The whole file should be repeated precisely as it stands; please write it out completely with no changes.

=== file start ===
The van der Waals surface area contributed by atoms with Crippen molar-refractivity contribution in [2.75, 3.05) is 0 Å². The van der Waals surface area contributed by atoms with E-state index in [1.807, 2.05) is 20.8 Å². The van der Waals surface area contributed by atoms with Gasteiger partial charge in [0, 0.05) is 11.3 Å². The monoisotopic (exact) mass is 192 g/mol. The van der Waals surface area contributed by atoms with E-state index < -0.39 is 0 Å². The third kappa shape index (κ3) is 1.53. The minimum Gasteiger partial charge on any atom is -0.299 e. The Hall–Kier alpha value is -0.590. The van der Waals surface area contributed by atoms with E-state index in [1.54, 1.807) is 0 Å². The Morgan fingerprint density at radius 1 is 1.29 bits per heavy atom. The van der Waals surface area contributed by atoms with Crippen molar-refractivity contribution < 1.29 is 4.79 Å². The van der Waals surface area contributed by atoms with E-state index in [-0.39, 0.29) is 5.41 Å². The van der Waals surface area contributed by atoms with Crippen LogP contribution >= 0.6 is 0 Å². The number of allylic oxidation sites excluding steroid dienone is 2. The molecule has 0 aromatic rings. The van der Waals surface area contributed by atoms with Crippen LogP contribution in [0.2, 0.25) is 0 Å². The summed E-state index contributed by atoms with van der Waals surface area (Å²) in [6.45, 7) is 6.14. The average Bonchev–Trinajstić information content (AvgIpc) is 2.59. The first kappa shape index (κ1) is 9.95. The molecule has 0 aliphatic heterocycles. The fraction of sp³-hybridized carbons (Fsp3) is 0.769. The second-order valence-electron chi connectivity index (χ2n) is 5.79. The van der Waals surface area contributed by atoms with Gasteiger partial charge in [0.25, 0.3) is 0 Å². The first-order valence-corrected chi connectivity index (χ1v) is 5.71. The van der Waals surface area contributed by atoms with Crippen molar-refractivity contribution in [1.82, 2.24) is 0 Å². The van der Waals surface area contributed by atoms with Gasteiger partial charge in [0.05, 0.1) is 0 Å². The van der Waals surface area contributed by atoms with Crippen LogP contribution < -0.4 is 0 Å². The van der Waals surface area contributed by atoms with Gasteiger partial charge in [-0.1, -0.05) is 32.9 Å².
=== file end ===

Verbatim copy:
The van der Waals surface area contributed by atoms with Crippen molar-refractivity contribution in [2.75, 3.05) is 0 Å². The van der Waals surface area contributed by atoms with E-state index in [1.807, 2.05) is 20.8 Å². The van der Waals surface area contributed by atoms with Gasteiger partial charge in [0, 0.05) is 11.3 Å². The monoisotopic (exact) mass is 192 g/mol. The van der Waals surface area contributed by atoms with E-state index < -0.39 is 0 Å². The third kappa shape index (κ3) is 1.53. The minimum Gasteiger partial charge on any atom is -0.299 e. The Hall–Kier alpha value is -0.590. The van der Waals surface area contributed by atoms with E-state index in [1.54, 1.807) is 0 Å². The Morgan fingerprint density at radius 1 is 1.29 bits per heavy atom. The van der Waals surface area contributed by atoms with Crippen molar-refractivity contribution < 1.29 is 4.79 Å². The van der Waals surface area contributed by atoms with E-state index in [-0.39, 0.29) is 5.41 Å². The van der Waals surface area contributed by atoms with Crippen LogP contribution >= 0.6 is 0 Å². The number of allylic oxidation sites excluding steroid dienone is 2. The molecule has 0 aromatic rings. The van der Waals surface area contributed by atoms with Crippen LogP contribution in [0.2, 0.25) is 0 Å². The summed E-state index contributed by atoms with van der Waals surface area (Å²) in [6.45, 7) is 6.14. The average Bonchev–Trinajstić information content (AvgIpc) is 2.59. The first kappa shape index (κ1) is 9.95. The molecule has 0 aliphatic heterocycles. The fraction of sp³-hybridized carbons (Fsp3) is 0.769. The second-order valence-electron chi connectivity index (χ2n) is 5.79. The van der Waals surface area contributed by atoms with Gasteiger partial charge in [0.25, 0.3) is 0 Å². The first-order valence-corrected chi connectivity index (χ1v) is 5.71. The van der Waals surface area contributed by atoms with Crippen molar-refractivity contribution in [1.82, 2.24) is 0 Å². The van der Waals surface area contributed by atoms with Gasteiger partial charge in [0.05, 0.1) is 0 Å². The van der Waals surface area contributed by atoms with Crippen LogP contribution < -0.4 is 0 Å². The van der Waals surface area contributed by atoms with Gasteiger partial charge in [-0.1, -0.05) is 32.9 Å².